Hollender, 1956; Wagner et al., 1995). Patients increasingly want to obtain information and to be involved in decision making (Deber et al., 1996; Degner and Russell, 1988; Guadagnoli and Ward, 1998; Mansell et al., 2000; Mazur and Hickam, 1997). Moreover, meeting the aim of patient-centeredness can improve the outcomes patients desire (Brown, 1990; DeBusk et al., 1994; Linden and Chambers, 1994; Mullen et al., 1987), at least in part, by increasing their participation in decision making (Greenfield et al., 1985, 1988; Kaplan et al., 1989; Mahler and Kulik, 1991; Orth et al., 1987; Stewart, 1995).
As with communication styles, patients differ in their views about how active they wish to be in decision making. In some cases, patients want a large role, and in other cases they may delegate most decision making to a clinician. The goal of patient-centeredness is to customize care to the specific needs and circumstances of each individual, that is, to modify the care to respond to the person, not the person to the care.
Timeliness is an important characteristic of any service and is a legitimate and valued focus of improvement in health care and other industries (Fishman, 1999; Fung and Magretta, 1998; Goldsmith, 1989; Kenagy et al., 1999; Maister, 1984; Roach, 1991; Sirkin and Stalk, 1990; van Biema and Greenwald, 1997; Womack et al., 1991). However, long waits are the norm in most doctors’ offices, in emergency rooms, on the telephone, in responses to inquiries, in specialty care, on gurneys in hallways waiting for procedures, and awaiting test results, both in institutions and in the community. In addition to emotional distress, physical harm may result, for example, from a delay in diagnosis or treatment that results in preventable complications. The long waits for appointments described in the scenario presented earlier, which are common today, may have resulted in a much more advanced diagnosis for Ms. Martinez. Lack of timeliness also signals a lack of attention to flow and a lack of respect for the patient that are not tolerated in consumer-centered systems in other service industries. It suggests that care has not been designed with the welfare of the patient at the center.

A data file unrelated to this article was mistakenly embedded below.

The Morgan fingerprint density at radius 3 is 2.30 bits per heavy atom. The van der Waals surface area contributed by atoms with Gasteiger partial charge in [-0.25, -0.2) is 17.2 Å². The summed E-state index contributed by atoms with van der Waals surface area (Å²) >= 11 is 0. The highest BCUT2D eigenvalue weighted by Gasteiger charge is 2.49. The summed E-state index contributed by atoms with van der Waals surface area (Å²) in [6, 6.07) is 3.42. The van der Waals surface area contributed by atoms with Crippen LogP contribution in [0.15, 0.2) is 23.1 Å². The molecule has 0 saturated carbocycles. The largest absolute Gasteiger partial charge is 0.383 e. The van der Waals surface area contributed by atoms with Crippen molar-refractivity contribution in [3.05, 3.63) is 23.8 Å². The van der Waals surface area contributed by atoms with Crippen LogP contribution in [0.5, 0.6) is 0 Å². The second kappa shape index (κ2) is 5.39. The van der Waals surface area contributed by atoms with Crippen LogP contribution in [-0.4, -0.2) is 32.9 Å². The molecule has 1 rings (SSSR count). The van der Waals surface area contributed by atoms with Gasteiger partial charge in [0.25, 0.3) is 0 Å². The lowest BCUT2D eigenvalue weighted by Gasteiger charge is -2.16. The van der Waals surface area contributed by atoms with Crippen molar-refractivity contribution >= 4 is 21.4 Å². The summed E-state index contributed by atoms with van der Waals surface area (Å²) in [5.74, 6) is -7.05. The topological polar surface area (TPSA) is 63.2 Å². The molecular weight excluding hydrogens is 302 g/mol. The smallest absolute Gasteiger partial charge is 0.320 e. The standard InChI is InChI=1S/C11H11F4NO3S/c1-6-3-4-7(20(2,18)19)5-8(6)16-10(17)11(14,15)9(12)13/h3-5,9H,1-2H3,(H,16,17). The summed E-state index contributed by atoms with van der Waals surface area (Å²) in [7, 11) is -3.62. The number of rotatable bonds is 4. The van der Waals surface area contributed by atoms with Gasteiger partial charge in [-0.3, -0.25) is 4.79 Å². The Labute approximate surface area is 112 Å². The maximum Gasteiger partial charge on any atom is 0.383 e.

Waits also plague those who give care. Surgeons know that operations rarely start on time; doctors and nurses wait “on hold” as they try to track down vital information, and delays and barriers involved in referrals eat up the time and energy of both referring doctors and consulting specialists. In the earlier scenario, Ms. Martinez’ surgery was nearly cancelled because important information that should have been in her record was missing, and staff spent valuable time finding it and rearranging schedules to avoid having to cancel the operation.
Any high-quality process should flow smoothly. Delays should occur rarely. Waiting times should be continually reduced for both patients and those who give care. Much waiting today appears to result from the presumption that certain